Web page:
Effect of stage of lactation and gestation on milking-induced hormone release in lactating dairy cows

Citation

Lacasse, P., Zhao, X., Ollier, S. (2019). Effect of stage of lactation and gestation on milking-induced hormone release in lactating dairy cows. Domestic Animal Endocrinology, [online] 66 72-85. http://dx.doi.org/10.1016/j.domaniend.2018.10.003

Plain language summary

Three experiments were conducted to better understand why milking-induced prolactin (PRL) release decreases as lactation advances. Experiment 1 compared the effects of milking, 2 min manual stimulation of the mammary gland (without milking), or injection of 1 IU of oxytocin (without milking) on hormonal release in early-lactation cows, late-lactation and non-gestating cows, and late-lactation and gestating cows. Experiment 2 compared the effects of milking, 2 min manual stimulation, or 10 min manual stimulation in cows in early and late lactation. Experiment 3 compared the effects of a 5 min manual stimulation and the injection of domperidone (a dopamine antagonist) in cows in early and late lactation. The results suggest that the reduction of the milking-induced PRL release in late lactation is not a consequence of the lower sensitivity of the mammary gland to stimulation, a shorter milking time, the gestation stage, or the reduced capacity of the pituitary gland to secrete PRL.

Abstract

Three experiments were conducted to better understand why milking-induced prolactin (PRL) release decreases as lactation advances. Experiment 1 compared the effects of milking, 2-min manual stimulation of the mammary gland (without milking), or injection of 1 IU of oxytocin (without milking) on hormonal release in early lactation cows, late-lactation and nongestating cows, and late-lactation and gestating cows (n = 6 per physiological status). Blood samples were collected from 20 min before the start of the treatments to 60 min after. During milking, PRL release (area under the curve above the baseline) was greater in the early lactation cows than in the late-lactation cows but was unaffected by gestation. Lactation stage and gestation did not affect PRL release by manual stimulation. Oxytocin did not induce a significant release of PRL or cortisol. Cortisol release was unaffected by physiological status and was similar for milking and mammary stimulation. Milking-induced ╬▓-endorphin release was not affected by physiological status. Experiment 2 compared the effects of milking, 2-min manual stimulation, or 10-min manual stimulation in cows in early (n = 6) and late (n = 6) lactation. Prolactin release was greater in the early lactation cows than in the late-lactation cows for all 3 treatments. A 10-min manual stimulation induced greater PRL release than a 2-min stimulation did. Cortisol release was greater in the early lactation cows but was similar among the 3 treatments. Experiment 3 compared the effects of a 5-min manual stimulation and the injection of domperidone (a dopamine antagonist) in cows in early (n = 6) and late (n = 6) lactation. Manually induced PRL release was greater in the early lactation cows than in the late-lactation cows. Prolactin release was greater with domperidone injection than with manual stimulation and was not affected by lactation stage. Thus, the reduction of milking-induced PRL release in late lactation is not a consequence of the lower sensitivity of the mammary gland to stimulation, a shorter milking time, the gestation stage, or the reduced capacity of the pituitary gland to secrete PRL.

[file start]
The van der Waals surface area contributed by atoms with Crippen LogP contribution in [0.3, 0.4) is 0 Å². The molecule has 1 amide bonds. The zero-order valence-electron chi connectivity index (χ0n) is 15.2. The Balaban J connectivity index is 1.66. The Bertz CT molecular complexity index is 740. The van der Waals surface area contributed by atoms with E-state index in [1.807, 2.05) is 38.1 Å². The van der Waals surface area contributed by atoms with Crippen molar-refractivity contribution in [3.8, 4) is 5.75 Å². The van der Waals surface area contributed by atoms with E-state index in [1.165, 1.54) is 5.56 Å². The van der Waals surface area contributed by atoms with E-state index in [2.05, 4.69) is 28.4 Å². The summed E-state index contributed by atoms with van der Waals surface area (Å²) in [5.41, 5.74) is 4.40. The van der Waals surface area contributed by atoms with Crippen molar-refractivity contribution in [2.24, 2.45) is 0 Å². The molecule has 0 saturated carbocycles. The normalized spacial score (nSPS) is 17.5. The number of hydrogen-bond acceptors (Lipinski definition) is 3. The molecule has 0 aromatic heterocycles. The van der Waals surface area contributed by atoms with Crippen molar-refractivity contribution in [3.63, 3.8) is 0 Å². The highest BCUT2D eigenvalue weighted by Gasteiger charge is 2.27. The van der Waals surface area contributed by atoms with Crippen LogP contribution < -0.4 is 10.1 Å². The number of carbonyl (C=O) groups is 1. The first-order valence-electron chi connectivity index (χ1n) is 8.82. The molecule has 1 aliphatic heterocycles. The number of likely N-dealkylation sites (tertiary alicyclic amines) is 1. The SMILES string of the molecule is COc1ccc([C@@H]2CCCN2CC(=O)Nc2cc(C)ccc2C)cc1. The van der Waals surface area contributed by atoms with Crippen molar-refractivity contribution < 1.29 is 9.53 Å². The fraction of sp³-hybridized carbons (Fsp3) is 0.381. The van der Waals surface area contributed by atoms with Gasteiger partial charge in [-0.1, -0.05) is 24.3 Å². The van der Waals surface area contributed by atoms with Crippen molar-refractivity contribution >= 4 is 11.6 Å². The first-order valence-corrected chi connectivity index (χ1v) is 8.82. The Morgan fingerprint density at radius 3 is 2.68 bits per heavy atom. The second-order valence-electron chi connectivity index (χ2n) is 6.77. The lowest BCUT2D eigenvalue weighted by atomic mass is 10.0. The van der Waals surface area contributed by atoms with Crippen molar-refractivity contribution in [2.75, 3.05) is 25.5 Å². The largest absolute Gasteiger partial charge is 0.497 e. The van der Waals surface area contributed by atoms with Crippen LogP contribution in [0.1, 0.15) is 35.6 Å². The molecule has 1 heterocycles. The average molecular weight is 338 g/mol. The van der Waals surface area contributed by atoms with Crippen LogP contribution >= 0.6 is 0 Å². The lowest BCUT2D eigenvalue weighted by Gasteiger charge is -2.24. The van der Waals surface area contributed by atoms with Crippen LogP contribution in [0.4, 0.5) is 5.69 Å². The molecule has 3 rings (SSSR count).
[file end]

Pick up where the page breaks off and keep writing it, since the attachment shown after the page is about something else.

Publication date

2019-01-01

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